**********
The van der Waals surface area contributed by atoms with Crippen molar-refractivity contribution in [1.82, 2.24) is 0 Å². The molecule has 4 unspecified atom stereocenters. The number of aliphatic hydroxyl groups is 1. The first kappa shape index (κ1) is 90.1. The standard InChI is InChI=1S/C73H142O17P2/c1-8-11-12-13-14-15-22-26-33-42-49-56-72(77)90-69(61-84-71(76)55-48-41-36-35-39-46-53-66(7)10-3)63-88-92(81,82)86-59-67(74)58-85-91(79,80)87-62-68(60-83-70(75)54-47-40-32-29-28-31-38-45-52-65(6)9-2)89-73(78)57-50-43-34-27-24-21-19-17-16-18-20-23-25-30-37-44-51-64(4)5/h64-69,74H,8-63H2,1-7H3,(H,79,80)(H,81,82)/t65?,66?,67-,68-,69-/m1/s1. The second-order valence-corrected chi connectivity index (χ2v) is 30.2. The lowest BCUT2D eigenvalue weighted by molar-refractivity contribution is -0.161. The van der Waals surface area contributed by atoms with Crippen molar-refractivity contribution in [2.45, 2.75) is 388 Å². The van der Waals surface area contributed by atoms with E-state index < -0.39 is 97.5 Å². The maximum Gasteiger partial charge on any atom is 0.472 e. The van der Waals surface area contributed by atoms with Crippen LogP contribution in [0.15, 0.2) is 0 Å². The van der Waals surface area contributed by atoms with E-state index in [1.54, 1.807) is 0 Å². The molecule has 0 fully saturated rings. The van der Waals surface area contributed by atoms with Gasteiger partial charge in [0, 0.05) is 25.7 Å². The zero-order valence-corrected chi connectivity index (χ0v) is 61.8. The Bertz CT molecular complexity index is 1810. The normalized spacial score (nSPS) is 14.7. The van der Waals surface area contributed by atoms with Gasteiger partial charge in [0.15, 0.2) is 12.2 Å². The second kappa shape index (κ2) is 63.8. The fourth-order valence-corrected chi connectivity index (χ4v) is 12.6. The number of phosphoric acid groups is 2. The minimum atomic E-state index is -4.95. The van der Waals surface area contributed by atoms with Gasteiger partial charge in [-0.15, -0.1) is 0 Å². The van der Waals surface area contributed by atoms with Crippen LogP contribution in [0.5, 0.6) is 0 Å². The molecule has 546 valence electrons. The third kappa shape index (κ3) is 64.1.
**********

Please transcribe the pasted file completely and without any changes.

The van der Waals surface area contributed by atoms with Crippen molar-refractivity contribution in [1.82, 2.24) is 0 Å². The molecule has 4 unspecified atom stereocenters. The number of aliphatic hydroxyl groups is 1. The first kappa shape index (κ1) is 90.1. The standard InChI is InChI=1S/C73H142O17P2/c1-8-11-12-13-14-15-22-26-33-42-49-56-72(77)90-69(61-84-71(76)55-48-41-36-35-39-46-53-66(7)10-3)63-88-92(81,82)86-59-67(74)58-85-91(79,80)87-62-68(60-83-70(75)54-47-40-32-29-28-31-38-45-52-65(6)9-2)89-73(78)57-50-43-34-27-24-21-19-17-16-18-20-23-25-30-37-44-51-64(4)5/h64-69,74H,8-63H2,1-7H3,(H,79,80)(H,81,82)/t65?,66?,67-,68-,69-/m1/s1. The second-order valence-corrected chi connectivity index (χ2v) is 30.2. The lowest BCUT2D eigenvalue weighted by molar-refractivity contribution is -0.161. The van der Waals surface area contributed by atoms with Crippen molar-refractivity contribution in [2.45, 2.75) is 388 Å². The van der Waals surface area contributed by atoms with E-state index < -0.39 is 97.5 Å². The maximum Gasteiger partial charge on any atom is 0.472 e. The van der Waals surface area contributed by atoms with Crippen LogP contribution in [0.15, 0.2) is 0 Å². The van der Waals surface area contributed by atoms with E-state index in [1.54, 1.807) is 0 Å². The molecule has 0 fully saturated rings. The van der Waals surface area contributed by atoms with Gasteiger partial charge in [0, 0.05) is 25.7 Å². The zero-order valence-corrected chi connectivity index (χ0v) is 61.8. The Bertz CT molecular complexity index is 1810. The normalized spacial score (nSPS) is 14.7. The van der Waals surface area contributed by atoms with Gasteiger partial charge in [0.15, 0.2) is 12.2 Å². The second kappa shape index (κ2) is 63.8. The fourth-order valence-corrected chi connectivity index (χ4v) is 12.6. The number of phosphoric acid groups is 2. The minimum atomic E-state index is -4.95. The van der Waals surface area contributed by atoms with Gasteiger partial charge in [-0.15, -0.1) is 0 Å². The van der Waals surface area contributed by atoms with Crippen LogP contribution in [0.5, 0.6) is 0 Å². The molecule has 546 valence electrons. The third kappa shape index (κ3) is 64.1.